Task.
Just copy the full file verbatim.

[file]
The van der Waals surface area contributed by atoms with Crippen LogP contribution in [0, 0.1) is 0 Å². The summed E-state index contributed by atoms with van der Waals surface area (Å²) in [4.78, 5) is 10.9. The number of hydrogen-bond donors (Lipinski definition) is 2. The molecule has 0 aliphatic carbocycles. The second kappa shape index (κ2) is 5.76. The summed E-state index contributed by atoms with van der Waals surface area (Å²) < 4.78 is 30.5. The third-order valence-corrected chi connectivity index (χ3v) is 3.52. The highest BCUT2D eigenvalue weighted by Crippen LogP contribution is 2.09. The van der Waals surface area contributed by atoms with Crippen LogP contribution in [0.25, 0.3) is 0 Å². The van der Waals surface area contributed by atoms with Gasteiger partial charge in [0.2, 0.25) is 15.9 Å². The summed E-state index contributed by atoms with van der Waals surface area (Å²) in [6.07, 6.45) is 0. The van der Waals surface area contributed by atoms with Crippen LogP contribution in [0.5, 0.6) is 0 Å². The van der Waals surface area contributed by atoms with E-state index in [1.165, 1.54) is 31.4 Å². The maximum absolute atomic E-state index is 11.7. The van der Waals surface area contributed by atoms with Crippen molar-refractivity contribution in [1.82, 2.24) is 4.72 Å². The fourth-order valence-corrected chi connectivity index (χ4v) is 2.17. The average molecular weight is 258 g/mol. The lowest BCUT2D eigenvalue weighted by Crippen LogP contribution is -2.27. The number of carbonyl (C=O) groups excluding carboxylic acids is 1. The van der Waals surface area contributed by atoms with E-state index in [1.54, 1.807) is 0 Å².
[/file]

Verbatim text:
The van der Waals surface area contributed by atoms with Crippen LogP contribution in [0, 0.1) is 0 Å². The summed E-state index contributed by atoms with van der Waals surface area (Å²) in [4.78, 5) is 10.9. The number of hydrogen-bond donors (Lipinski definition) is 2. The molecule has 0 aliphatic carbocycles. The second kappa shape index (κ2) is 5.76. The summed E-state index contributed by atoms with van der Waals surface area (Å²) < 4.78 is 30.5. The third-order valence-corrected chi connectivity index (χ3v) is 3.52. The highest BCUT2D eigenvalue weighted by Crippen LogP contribution is 2.09. The van der Waals surface area contributed by atoms with Crippen LogP contribution in [0.25, 0.3) is 0 Å². The van der Waals surface area contributed by atoms with Gasteiger partial charge in [0.2, 0.25) is 15.9 Å². The summed E-state index contributed by atoms with van der Waals surface area (Å²) in [6.07, 6.45) is 0. The van der Waals surface area contributed by atoms with Crippen LogP contribution in [0.5, 0.6) is 0 Å². The van der Waals surface area contributed by atoms with E-state index in [1.165, 1.54) is 31.4 Å². The maximum absolute atomic E-state index is 11.7. The van der Waals surface area contributed by atoms with Crippen molar-refractivity contribution in [1.82, 2.24) is 4.72 Å². The fourth-order valence-corrected chi connectivity index (χ4v) is 2.17. The average molecular weight is 258 g/mol. The lowest BCUT2D eigenvalue weighted by Crippen LogP contribution is -2.27. The number of carbonyl (C=O) groups excluding carboxylic acids is 1. The van der Waals surface area contributed by atoms with E-state index in [1.54, 1.807) is 0 Å².